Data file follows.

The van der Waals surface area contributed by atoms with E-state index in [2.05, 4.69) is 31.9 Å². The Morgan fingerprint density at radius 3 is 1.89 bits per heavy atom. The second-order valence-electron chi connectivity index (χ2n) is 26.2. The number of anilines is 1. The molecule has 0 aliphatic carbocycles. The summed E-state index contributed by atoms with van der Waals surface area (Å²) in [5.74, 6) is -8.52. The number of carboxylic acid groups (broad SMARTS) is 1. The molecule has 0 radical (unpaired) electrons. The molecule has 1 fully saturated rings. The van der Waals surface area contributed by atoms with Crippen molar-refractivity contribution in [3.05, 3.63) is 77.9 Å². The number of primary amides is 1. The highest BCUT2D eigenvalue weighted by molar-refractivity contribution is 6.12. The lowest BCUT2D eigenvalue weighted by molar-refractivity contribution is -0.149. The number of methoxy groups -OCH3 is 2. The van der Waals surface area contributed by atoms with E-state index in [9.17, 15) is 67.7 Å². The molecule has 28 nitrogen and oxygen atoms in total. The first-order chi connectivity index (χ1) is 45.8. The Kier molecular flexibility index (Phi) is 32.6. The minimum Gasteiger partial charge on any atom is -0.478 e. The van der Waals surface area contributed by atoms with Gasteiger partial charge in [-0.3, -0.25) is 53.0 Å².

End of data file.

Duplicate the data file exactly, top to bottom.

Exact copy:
The van der Waals surface area contributed by atoms with E-state index in [2.05, 4.69) is 31.9 Å². The Morgan fingerprint density at radius 3 is 1.89 bits per heavy atom. The second-order valence-electron chi connectivity index (χ2n) is 26.2. The number of anilines is 1. The molecule has 0 aliphatic carbocycles. The summed E-state index contributed by atoms with van der Waals surface area (Å²) in [5.74, 6) is -8.52. The number of carboxylic acid groups (broad SMARTS) is 1. The molecule has 0 radical (unpaired) electrons. The molecule has 1 fully saturated rings. The van der Waals surface area contributed by atoms with Crippen molar-refractivity contribution in [3.05, 3.63) is 77.9 Å². The number of primary amides is 1. The highest BCUT2D eigenvalue weighted by molar-refractivity contribution is 6.12. The lowest BCUT2D eigenvalue weighted by molar-refractivity contribution is -0.149. The number of methoxy groups -OCH3 is 2. The van der Waals surface area contributed by atoms with E-state index in [9.17, 15) is 67.7 Å². The molecule has 28 nitrogen and oxygen atoms in total. The first-order chi connectivity index (χ1) is 45.8. The Kier molecular flexibility index (Phi) is 32.6. The minimum Gasteiger partial charge on any atom is -0.478 e. The van der Waals surface area contributed by atoms with Gasteiger partial charge in [-0.3, -0.25) is 53.0 Å².